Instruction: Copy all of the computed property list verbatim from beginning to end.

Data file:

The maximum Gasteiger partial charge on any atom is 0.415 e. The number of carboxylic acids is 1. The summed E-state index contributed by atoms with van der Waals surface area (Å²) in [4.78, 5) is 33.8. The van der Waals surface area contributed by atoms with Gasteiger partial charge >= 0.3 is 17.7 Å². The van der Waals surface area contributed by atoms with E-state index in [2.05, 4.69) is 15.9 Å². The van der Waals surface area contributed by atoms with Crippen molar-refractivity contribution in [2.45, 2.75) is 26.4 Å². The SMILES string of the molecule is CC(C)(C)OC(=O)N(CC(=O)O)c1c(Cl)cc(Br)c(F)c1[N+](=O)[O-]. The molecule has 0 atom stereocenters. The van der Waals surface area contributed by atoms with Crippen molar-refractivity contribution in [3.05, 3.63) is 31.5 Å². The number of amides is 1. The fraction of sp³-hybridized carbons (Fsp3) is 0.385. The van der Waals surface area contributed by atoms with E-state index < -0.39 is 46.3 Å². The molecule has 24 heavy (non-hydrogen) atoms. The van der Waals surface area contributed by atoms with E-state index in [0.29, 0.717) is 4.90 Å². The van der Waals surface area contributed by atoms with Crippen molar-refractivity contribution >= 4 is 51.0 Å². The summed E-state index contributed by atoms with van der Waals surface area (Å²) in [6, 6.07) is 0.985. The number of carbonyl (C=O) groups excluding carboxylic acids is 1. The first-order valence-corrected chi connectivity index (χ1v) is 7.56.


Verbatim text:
The maximum Gasteiger partial charge on any atom is 0.415 e. The number of carboxylic acids is 1. The summed E-state index contributed by atoms with van der Waals surface area (Å²) in [4.78, 5) is 33.8. The van der Waals surface area contributed by atoms with Gasteiger partial charge >= 0.3 is 17.7 Å². The van der Waals surface area contributed by atoms with E-state index in [2.05, 4.69) is 15.9 Å². The van der Waals surface area contributed by atoms with Crippen molar-refractivity contribution in [2.45, 2.75) is 26.4 Å². The SMILES string of the molecule is CC(C)(C)OC(=O)N(CC(=O)O)c1c(Cl)cc(Br)c(F)c1[N+](=O)[O-]. The molecule has 0 atom stereocenters. The van der Waals surface area contributed by atoms with Crippen molar-refractivity contribution in [3.05, 3.63) is 31.5 Å². The number of amides is 1. The fraction of sp³-hybridized carbons (Fsp3) is 0.385. The van der Waals surface area contributed by atoms with E-state index < -0.39 is 46.3 Å². The molecule has 24 heavy (non-hydrogen) atoms. The van der Waals surface area contributed by atoms with E-state index in [0.29, 0.717) is 4.90 Å². The van der Waals surface area contributed by atoms with Crippen molar-refractivity contribution >= 4 is 51.0 Å². The summed E-state index contributed by atoms with van der Waals surface area (Å²) in [6, 6.07) is 0.985. The number of carbonyl (C=O) groups excluding carboxylic acids is 1. The first-order valence-corrected chi connectivity index (χ1v) is 7.56.